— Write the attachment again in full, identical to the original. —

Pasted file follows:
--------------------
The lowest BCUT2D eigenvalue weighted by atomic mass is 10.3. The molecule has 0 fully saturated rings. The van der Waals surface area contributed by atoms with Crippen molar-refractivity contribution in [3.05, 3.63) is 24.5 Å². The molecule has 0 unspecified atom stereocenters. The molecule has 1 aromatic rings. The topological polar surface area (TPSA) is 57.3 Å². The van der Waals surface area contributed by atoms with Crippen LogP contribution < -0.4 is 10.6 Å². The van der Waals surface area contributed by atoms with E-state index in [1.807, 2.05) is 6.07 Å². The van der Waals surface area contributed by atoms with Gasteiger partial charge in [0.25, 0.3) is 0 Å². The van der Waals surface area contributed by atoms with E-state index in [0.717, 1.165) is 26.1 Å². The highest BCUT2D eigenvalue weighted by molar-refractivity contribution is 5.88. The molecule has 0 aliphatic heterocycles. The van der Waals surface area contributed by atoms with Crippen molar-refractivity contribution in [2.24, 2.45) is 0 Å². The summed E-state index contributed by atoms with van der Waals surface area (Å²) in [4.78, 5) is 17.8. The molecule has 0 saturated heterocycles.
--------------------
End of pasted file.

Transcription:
The lowest BCUT2D eigenvalue weighted by atomic mass is 10.3. The molecule has 0 fully saturated rings. The van der Waals surface area contributed by atoms with Crippen molar-refractivity contribution in [3.05, 3.63) is 24.5 Å². The molecule has 0 unspecified atom stereocenters. The molecule has 1 aromatic rings. The topological polar surface area (TPSA) is 57.3 Å². The van der Waals surface area contributed by atoms with Crippen LogP contribution < -0.4 is 10.6 Å². The van der Waals surface area contributed by atoms with E-state index in [1.807, 2.05) is 6.07 Å². The van der Waals surface area contributed by atoms with Gasteiger partial charge in [0.25, 0.3) is 0 Å². The van der Waals surface area contributed by atoms with E-state index in [0.717, 1.165) is 26.1 Å². The highest BCUT2D eigenvalue weighted by molar-refractivity contribution is 5.88. The molecule has 0 aliphatic heterocycles. The van der Waals surface area contributed by atoms with Crippen molar-refractivity contribution in [2.24, 2.45) is 0 Å². The summed E-state index contributed by atoms with van der Waals surface area (Å²) in [4.78, 5) is 17.8. The molecule has 0 saturated heterocycles.